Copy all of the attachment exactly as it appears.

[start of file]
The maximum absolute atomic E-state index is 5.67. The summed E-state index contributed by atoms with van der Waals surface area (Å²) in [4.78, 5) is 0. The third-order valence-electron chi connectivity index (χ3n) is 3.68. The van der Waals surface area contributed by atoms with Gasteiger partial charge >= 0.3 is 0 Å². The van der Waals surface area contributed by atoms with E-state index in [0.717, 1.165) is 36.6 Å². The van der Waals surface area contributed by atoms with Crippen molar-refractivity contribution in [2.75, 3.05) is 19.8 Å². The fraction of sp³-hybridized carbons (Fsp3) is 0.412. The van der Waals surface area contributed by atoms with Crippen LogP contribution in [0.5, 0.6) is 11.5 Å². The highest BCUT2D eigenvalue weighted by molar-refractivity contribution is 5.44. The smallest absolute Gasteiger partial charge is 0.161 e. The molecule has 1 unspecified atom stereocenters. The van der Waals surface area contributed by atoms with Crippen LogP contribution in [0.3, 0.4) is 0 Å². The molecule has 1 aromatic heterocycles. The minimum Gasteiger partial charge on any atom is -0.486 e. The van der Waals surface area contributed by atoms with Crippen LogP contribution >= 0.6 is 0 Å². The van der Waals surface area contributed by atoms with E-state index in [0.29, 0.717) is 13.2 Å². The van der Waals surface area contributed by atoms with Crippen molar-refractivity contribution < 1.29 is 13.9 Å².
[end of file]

The maximum absolute atomic E-state index is 5.67. The summed E-state index contributed by atoms with van der Waals surface area (Å²) in [4.78, 5) is 0. The third-order valence-electron chi connectivity index (χ3n) is 3.68. The van der Waals surface area contributed by atoms with Gasteiger partial charge >= 0.3 is 0 Å². The van der Waals surface area contributed by atoms with E-state index in [0.717, 1.165) is 36.6 Å². The van der Waals surface area contributed by atoms with Crippen molar-refractivity contribution in [2.75, 3.05) is 19.8 Å². The fraction of sp³-hybridized carbons (Fsp3) is 0.412. The van der Waals surface area contributed by atoms with Crippen LogP contribution in [0.5, 0.6) is 11.5 Å². The highest BCUT2D eigenvalue weighted by molar-refractivity contribution is 5.44. The smallest absolute Gasteiger partial charge is 0.161 e. The molecule has 1 unspecified atom stereocenters. The van der Waals surface area contributed by atoms with Crippen LogP contribution in [0.3, 0.4) is 0 Å². The molecule has 1 aromatic heterocycles. The minimum Gasteiger partial charge on any atom is -0.486 e. The van der Waals surface area contributed by atoms with Crippen LogP contribution >= 0.6 is 0 Å². The van der Waals surface area contributed by atoms with E-state index in [0.29, 0.717) is 13.2 Å². The van der Waals surface area contributed by atoms with Crippen molar-refractivity contribution < 1.29 is 13.9 Å².